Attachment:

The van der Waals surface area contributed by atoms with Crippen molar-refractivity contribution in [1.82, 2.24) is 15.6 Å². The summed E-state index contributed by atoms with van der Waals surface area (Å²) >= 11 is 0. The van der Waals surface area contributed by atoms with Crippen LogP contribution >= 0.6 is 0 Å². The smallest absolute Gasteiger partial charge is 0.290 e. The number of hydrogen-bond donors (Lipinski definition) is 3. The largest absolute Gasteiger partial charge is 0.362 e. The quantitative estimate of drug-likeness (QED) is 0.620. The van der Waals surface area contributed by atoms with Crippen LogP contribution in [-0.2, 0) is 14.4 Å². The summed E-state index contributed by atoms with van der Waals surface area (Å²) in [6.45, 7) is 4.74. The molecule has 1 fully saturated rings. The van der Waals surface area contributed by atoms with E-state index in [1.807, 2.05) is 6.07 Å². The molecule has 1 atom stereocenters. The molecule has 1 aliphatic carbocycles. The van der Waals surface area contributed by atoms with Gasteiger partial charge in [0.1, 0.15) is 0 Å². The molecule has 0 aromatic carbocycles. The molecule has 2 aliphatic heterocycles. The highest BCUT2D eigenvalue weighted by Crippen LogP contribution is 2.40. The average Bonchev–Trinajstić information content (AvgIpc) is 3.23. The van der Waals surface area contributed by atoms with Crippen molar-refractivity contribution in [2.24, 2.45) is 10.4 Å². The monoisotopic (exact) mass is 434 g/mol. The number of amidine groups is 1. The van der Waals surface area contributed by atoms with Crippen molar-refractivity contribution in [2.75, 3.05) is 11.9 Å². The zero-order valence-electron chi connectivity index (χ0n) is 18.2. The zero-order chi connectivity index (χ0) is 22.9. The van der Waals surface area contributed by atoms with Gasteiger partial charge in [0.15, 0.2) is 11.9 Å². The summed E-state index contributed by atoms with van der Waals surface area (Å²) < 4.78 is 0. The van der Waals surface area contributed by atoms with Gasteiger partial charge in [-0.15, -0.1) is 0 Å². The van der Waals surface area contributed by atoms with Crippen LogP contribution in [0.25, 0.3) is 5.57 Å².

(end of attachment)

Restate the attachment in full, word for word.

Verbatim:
The van der Waals surface area contributed by atoms with Crippen molar-refractivity contribution in [1.82, 2.24) is 15.6 Å². The summed E-state index contributed by atoms with van der Waals surface area (Å²) >= 11 is 0. The van der Waals surface area contributed by atoms with Crippen LogP contribution >= 0.6 is 0 Å². The smallest absolute Gasteiger partial charge is 0.290 e. The number of hydrogen-bond donors (Lipinski definition) is 3. The largest absolute Gasteiger partial charge is 0.362 e. The quantitative estimate of drug-likeness (QED) is 0.620. The van der Waals surface area contributed by atoms with Crippen LogP contribution in [-0.2, 0) is 14.4 Å². The summed E-state index contributed by atoms with van der Waals surface area (Å²) in [6.45, 7) is 4.74. The molecule has 1 fully saturated rings. The van der Waals surface area contributed by atoms with E-state index in [1.807, 2.05) is 6.07 Å². The molecule has 1 atom stereocenters. The molecule has 1 aliphatic carbocycles. The van der Waals surface area contributed by atoms with Gasteiger partial charge in [0.1, 0.15) is 0 Å². The molecule has 0 aromatic carbocycles. The molecule has 2 aliphatic heterocycles. The highest BCUT2D eigenvalue weighted by Crippen LogP contribution is 2.40. The average Bonchev–Trinajstić information content (AvgIpc) is 3.23. The van der Waals surface area contributed by atoms with Crippen molar-refractivity contribution in [2.24, 2.45) is 10.4 Å². The monoisotopic (exact) mass is 434 g/mol. The number of amidine groups is 1. The van der Waals surface area contributed by atoms with Crippen molar-refractivity contribution in [2.75, 3.05) is 11.9 Å². The zero-order valence-electron chi connectivity index (χ0n) is 18.2. The zero-order chi connectivity index (χ0) is 22.9. The van der Waals surface area contributed by atoms with Gasteiger partial charge in [0.15, 0.2) is 11.9 Å². The summed E-state index contributed by atoms with van der Waals surface area (Å²) < 4.78 is 0. The van der Waals surface area contributed by atoms with Gasteiger partial charge in [-0.15, -0.1) is 0 Å². The van der Waals surface area contributed by atoms with Crippen LogP contribution in [0.25, 0.3) is 5.57 Å².